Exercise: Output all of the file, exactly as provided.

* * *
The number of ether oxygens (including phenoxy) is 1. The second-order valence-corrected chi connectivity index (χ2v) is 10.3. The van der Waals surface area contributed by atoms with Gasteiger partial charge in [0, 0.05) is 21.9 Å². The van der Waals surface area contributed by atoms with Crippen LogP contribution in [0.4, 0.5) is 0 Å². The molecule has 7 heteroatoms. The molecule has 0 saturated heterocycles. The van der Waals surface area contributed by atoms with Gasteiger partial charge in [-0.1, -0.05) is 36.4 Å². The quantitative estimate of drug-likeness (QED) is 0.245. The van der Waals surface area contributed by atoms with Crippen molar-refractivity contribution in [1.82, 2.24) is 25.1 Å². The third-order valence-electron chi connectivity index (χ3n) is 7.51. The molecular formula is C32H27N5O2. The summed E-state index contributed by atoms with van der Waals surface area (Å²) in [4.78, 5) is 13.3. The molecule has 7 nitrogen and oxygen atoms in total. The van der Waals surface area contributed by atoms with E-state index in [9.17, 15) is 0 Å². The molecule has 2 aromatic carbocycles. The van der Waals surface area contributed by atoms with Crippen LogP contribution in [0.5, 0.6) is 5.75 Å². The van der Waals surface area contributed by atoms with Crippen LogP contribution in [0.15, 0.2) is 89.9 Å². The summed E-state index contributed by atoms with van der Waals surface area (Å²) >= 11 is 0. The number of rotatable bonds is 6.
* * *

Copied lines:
The number of ether oxygens (including phenoxy) is 1. The second-order valence-corrected chi connectivity index (χ2v) is 10.3. The van der Waals surface area contributed by atoms with Gasteiger partial charge in [0, 0.05) is 21.9 Å². The van der Waals surface area contributed by atoms with Crippen LogP contribution in [0.4, 0.5) is 0 Å². The molecule has 7 heteroatoms. The molecule has 0 saturated heterocycles. The van der Waals surface area contributed by atoms with Gasteiger partial charge in [-0.1, -0.05) is 36.4 Å². The quantitative estimate of drug-likeness (QED) is 0.245. The van der Waals surface area contributed by atoms with Crippen molar-refractivity contribution in [1.82, 2.24) is 25.1 Å². The third-order valence-electron chi connectivity index (χ3n) is 7.51. The molecular formula is C32H27N5O2. The summed E-state index contributed by atoms with van der Waals surface area (Å²) in [4.78, 5) is 13.3. The molecule has 7 nitrogen and oxygen atoms in total. The van der Waals surface area contributed by atoms with E-state index in [9.17, 15) is 0 Å². The molecule has 2 aromatic carbocycles. The van der Waals surface area contributed by atoms with Crippen LogP contribution in [0.5, 0.6) is 5.75 Å². The van der Waals surface area contributed by atoms with Crippen LogP contribution in [0.15, 0.2) is 89.9 Å². The summed E-state index contributed by atoms with van der Waals surface area (Å²) >= 11 is 0. The number of rotatable bonds is 6.